For an overview of networks and how to build them in Simbrain, see this video, which contains a series of links to short clips describing common network operations (adding neurons, connecting neurons, editing neuron groups,e tc.)
Networks are built by creating neurons and connecting them with synapses. They are run by pressing the "play" or "step" button (see the quick reference). For a sense of what the colors, circles, etc. signify see the discussion of visual conventions.
There are a variety of different neurons and synapses, each with their own rules and parameters. By combining these together you can create indefinitely many different kinds of networks. There are also special types of networks called "subnetworks" which can be added to a simulation. Different subnetworks can be linked together, leading to even more complex and powerful simulations. There are also connection objects, layout objects, model groups and other functions which can be used to build neural networks. Follow the links on the right to learn more about these features.
Loose neurons and synapses
There are two main types of network in Simbrain, that involve slightly different default graphical behavior: (1) loose neurons and synapses, and (2) group-based operations. The two can be combined in one simulation.
Loose elements is the classic way individual neurons and synapses are shown in Simbrain. For details on what they represent see visual conventions.
Briefly, the colored circles represent neurons or "nodes." The lines between nodes represent synaptic connections between neurons which direct the flow of activity in the network. The smaller blue and red discs at the ends of these lines represent synaptic connections. Each node and synapse can be individually adjusted by selecting it, pressing the up and down errors, or double clicking to reveal a dialog.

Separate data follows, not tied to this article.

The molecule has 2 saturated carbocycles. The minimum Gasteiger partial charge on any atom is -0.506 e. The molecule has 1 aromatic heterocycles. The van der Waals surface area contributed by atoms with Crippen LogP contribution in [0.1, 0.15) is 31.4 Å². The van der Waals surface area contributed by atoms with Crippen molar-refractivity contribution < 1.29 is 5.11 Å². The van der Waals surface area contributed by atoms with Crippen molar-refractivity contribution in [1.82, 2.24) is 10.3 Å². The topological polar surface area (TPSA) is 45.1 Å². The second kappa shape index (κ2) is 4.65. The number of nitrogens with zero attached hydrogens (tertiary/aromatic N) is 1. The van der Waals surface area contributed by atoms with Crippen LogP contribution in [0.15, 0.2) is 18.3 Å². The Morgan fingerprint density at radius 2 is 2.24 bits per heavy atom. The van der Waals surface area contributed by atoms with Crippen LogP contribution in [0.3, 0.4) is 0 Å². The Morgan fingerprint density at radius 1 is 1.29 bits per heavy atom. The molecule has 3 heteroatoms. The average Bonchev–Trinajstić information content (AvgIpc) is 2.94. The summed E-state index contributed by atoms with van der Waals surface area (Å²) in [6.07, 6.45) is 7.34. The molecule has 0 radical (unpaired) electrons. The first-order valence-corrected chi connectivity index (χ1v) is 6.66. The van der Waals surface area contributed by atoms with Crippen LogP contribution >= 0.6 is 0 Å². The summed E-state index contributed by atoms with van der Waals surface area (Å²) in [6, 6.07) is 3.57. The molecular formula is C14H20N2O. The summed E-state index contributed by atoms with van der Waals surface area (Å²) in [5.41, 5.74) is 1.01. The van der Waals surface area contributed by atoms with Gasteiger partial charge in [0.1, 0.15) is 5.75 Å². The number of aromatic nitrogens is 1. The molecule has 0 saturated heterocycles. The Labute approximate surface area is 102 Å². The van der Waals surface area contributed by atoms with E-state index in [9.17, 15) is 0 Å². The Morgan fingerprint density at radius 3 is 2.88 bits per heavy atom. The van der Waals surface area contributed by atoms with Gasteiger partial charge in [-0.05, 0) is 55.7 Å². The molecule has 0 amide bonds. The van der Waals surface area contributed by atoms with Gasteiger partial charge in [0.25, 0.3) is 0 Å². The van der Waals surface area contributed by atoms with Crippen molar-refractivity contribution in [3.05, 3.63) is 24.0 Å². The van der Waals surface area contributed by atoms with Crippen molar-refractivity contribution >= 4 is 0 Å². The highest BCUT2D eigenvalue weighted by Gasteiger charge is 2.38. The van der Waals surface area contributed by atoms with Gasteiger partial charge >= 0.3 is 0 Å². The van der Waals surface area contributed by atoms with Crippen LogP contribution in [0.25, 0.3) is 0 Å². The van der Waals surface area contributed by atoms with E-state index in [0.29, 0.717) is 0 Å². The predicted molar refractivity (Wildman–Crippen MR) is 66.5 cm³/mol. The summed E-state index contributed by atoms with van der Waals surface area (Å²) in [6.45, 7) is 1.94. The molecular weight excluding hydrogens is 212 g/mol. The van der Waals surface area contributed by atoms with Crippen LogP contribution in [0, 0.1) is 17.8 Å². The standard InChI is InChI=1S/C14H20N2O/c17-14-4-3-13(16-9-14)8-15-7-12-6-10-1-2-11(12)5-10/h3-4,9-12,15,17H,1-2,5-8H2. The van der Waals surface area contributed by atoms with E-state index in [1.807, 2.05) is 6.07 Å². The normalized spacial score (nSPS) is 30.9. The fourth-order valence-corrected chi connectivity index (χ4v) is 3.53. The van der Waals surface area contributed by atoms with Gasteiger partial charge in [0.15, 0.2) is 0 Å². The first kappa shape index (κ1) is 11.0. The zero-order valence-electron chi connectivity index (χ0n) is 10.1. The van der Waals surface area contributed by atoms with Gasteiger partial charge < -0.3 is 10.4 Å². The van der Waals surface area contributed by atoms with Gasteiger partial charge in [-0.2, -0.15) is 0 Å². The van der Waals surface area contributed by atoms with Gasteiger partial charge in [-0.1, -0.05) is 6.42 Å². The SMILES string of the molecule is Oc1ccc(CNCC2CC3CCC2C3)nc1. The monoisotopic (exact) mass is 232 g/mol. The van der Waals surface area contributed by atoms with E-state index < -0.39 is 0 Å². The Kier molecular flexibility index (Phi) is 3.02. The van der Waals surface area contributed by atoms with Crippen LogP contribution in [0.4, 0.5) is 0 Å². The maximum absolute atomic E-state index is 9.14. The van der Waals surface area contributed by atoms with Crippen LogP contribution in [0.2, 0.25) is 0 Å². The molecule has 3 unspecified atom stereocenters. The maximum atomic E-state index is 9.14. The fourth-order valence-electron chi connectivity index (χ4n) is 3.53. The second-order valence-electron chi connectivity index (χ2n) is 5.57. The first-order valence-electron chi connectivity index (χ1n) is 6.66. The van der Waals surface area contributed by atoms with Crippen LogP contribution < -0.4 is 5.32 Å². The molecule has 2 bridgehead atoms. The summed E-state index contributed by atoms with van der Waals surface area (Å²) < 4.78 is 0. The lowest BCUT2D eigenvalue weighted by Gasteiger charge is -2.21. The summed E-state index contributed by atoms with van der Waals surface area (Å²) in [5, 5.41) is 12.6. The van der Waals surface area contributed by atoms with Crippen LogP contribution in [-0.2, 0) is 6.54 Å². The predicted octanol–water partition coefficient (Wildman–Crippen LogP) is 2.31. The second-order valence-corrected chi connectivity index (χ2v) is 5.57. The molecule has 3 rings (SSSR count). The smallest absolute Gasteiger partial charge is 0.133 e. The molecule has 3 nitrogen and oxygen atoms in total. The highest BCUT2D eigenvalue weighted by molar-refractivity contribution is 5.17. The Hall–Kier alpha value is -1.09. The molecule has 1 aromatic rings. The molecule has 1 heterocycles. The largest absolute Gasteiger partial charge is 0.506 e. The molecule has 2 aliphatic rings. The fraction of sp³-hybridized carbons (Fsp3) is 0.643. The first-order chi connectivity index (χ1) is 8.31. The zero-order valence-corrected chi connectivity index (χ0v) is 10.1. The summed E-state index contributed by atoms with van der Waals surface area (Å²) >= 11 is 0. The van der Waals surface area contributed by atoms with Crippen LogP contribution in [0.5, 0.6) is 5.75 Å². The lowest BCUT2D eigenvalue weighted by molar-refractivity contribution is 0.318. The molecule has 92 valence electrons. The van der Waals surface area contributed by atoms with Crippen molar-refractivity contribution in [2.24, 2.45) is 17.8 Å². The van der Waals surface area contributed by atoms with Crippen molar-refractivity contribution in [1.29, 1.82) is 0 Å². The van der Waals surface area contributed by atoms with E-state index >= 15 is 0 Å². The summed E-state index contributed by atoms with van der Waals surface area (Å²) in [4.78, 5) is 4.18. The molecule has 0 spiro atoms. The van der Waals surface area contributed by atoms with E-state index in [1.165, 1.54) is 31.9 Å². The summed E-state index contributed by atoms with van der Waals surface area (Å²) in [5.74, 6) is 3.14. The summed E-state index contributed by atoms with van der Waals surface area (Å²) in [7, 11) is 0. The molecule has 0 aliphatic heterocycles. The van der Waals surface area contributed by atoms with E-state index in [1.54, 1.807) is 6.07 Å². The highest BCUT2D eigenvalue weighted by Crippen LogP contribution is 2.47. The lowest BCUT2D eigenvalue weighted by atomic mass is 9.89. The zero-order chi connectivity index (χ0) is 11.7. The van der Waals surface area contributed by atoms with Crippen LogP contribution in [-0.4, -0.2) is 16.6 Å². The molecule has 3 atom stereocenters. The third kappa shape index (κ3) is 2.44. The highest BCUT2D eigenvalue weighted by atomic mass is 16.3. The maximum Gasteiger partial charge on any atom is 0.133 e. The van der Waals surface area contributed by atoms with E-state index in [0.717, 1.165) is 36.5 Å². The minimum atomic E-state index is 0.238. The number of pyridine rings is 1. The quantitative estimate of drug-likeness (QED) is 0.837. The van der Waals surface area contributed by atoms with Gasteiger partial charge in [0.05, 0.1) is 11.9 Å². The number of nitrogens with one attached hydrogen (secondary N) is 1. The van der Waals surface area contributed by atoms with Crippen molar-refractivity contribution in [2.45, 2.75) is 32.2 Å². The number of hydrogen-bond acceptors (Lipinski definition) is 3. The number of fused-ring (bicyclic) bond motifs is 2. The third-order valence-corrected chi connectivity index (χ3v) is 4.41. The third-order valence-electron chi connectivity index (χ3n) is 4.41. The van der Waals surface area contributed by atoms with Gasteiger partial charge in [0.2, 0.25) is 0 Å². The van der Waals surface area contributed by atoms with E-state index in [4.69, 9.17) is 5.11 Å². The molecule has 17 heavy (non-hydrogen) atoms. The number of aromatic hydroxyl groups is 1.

Large groups of neurons and (even more importantly) synapses are too unwieldy to represent and process, and so they are aggregated in to groups, neuron groups and synapse groups. In these cases the neurons and synapse are not typically individually adjusted, but are rather adjusted as a group, typically by double clicking or right-clicking on a yellow interaction box. Shown here is a cortical bursting network, which is a single neuron group and recurrent synapse group. Brief information on the visualization is here.
Spikes and Spike Responders
Simbrain has two kinds of neurons: activation-based neurons, and spiking neurons, and also allows the two to co-exist. Activation-based neurons are used in more traditional, connectionst types of application, which abstract from biological details, while spiking neurons are used in more biologically realistic simulations. Since spikes are discrete events without a numerical value, some way of converting them into numbers is required (e.g. when a spike arrives at a synapse). This is handled using spike responders.
Zooming: To zoom use the mouse-wheel or the pinch-to-zoom gesture on trackpads.
Panning: To pan press the shift key while left-clicking and dragging. Note that by default auto-zoom is turned on; if you plan to zoom in and pan a lot it should be turned off. To fit all objects on screen hit the "F" key to invoke the zoom to fit command.
To begin create a selection--usually by left-click dragging a lasso around what you want. Then drag or nudge these items:
Basic moving: Simply left click and drag the selected items.
Nudging: For fine tuning, users can also use the arrow keys (with Shift held down) to "nudge" selected items. The nudge amount in pixels can be set in the network preferences dialog.
Running a Network
Running a network: When Simbrain is first opened nothing happens. A sample network sits passively before the user. When the user "runs" the network it comes to life--an update algorithm is repeatedly called, which is visible in the form of spreading activity in network's nodes and (if learning is activated) changing weight sizes. The network can be run by pressing pressing the play button in the tool-bar to repeatedly iterate the network. Note that the image on the button becomes that of a "stop" button . Pressing this button will stop the network. Thus the play/stop button acts as a toggle switch. You can also press the step button (or press "space") to iterate the network a single time. Sometimes repeatedly hitting the space bar is useful way to test a network.